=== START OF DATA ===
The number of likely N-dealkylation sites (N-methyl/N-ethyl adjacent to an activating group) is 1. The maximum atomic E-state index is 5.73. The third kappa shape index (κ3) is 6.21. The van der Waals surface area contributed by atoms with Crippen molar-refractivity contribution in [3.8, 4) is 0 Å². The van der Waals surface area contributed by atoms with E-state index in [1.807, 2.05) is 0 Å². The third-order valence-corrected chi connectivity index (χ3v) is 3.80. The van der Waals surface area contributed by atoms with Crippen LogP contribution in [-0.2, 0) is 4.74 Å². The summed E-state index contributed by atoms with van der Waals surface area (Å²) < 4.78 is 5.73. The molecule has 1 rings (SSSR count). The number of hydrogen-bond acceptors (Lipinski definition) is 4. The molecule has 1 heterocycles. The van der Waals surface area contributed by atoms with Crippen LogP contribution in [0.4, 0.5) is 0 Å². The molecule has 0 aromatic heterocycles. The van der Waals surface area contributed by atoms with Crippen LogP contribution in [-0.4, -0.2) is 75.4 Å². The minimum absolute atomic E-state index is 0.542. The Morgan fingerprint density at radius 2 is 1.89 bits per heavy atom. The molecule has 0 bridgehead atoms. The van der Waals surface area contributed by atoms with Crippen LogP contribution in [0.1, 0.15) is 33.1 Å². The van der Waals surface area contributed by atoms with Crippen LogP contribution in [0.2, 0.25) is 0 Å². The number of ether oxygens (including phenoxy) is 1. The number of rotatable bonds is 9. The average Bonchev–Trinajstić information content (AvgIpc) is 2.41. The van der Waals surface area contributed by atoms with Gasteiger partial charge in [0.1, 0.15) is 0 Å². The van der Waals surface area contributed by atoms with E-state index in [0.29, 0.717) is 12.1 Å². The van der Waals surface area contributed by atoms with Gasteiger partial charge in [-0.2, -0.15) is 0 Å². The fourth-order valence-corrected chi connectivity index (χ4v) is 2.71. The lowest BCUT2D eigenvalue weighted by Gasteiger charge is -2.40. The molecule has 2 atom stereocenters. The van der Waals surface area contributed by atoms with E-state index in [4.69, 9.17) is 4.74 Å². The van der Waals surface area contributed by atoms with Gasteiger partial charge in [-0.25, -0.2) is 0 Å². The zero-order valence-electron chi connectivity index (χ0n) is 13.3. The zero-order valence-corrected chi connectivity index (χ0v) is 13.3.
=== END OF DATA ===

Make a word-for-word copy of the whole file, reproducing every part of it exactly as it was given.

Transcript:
The number of likely N-dealkylation sites (N-methyl/N-ethyl adjacent to an activating group) is 1. The maximum atomic E-state index is 5.73. The third kappa shape index (κ3) is 6.21. The van der Waals surface area contributed by atoms with Crippen molar-refractivity contribution in [3.8, 4) is 0 Å². The van der Waals surface area contributed by atoms with E-state index in [1.807, 2.05) is 0 Å². The third-order valence-corrected chi connectivity index (χ3v) is 3.80. The van der Waals surface area contributed by atoms with Crippen LogP contribution in [-0.2, 0) is 4.74 Å². The summed E-state index contributed by atoms with van der Waals surface area (Å²) < 4.78 is 5.73. The molecule has 1 rings (SSSR count). The number of hydrogen-bond acceptors (Lipinski definition) is 4. The molecule has 1 heterocycles. The van der Waals surface area contributed by atoms with Crippen LogP contribution in [0.4, 0.5) is 0 Å². The molecule has 0 aromatic heterocycles. The van der Waals surface area contributed by atoms with Crippen LogP contribution in [-0.4, -0.2) is 75.4 Å². The minimum absolute atomic E-state index is 0.542. The Morgan fingerprint density at radius 2 is 1.89 bits per heavy atom. The molecule has 0 bridgehead atoms. The van der Waals surface area contributed by atoms with Crippen LogP contribution in [0.1, 0.15) is 33.1 Å². The van der Waals surface area contributed by atoms with Crippen LogP contribution in [0.2, 0.25) is 0 Å². The number of ether oxygens (including phenoxy) is 1. The number of rotatable bonds is 9. The average Bonchev–Trinajstić information content (AvgIpc) is 2.41. The van der Waals surface area contributed by atoms with Gasteiger partial charge in [0.1, 0.15) is 0 Å². The van der Waals surface area contributed by atoms with E-state index in [0.29, 0.717) is 12.1 Å². The van der Waals surface area contributed by atoms with Gasteiger partial charge in [-0.2, -0.15) is 0 Å². The fourth-order valence-corrected chi connectivity index (χ4v) is 2.71. The lowest BCUT2D eigenvalue weighted by Gasteiger charge is -2.40. The molecule has 2 atom stereocenters. The van der Waals surface area contributed by atoms with E-state index in [4.69, 9.17) is 4.74 Å². The van der Waals surface area contributed by atoms with Gasteiger partial charge in [-0.25, -0.2) is 0 Å². The zero-order valence-electron chi connectivity index (χ0n) is 13.3. The zero-order valence-corrected chi connectivity index (χ0v) is 13.3.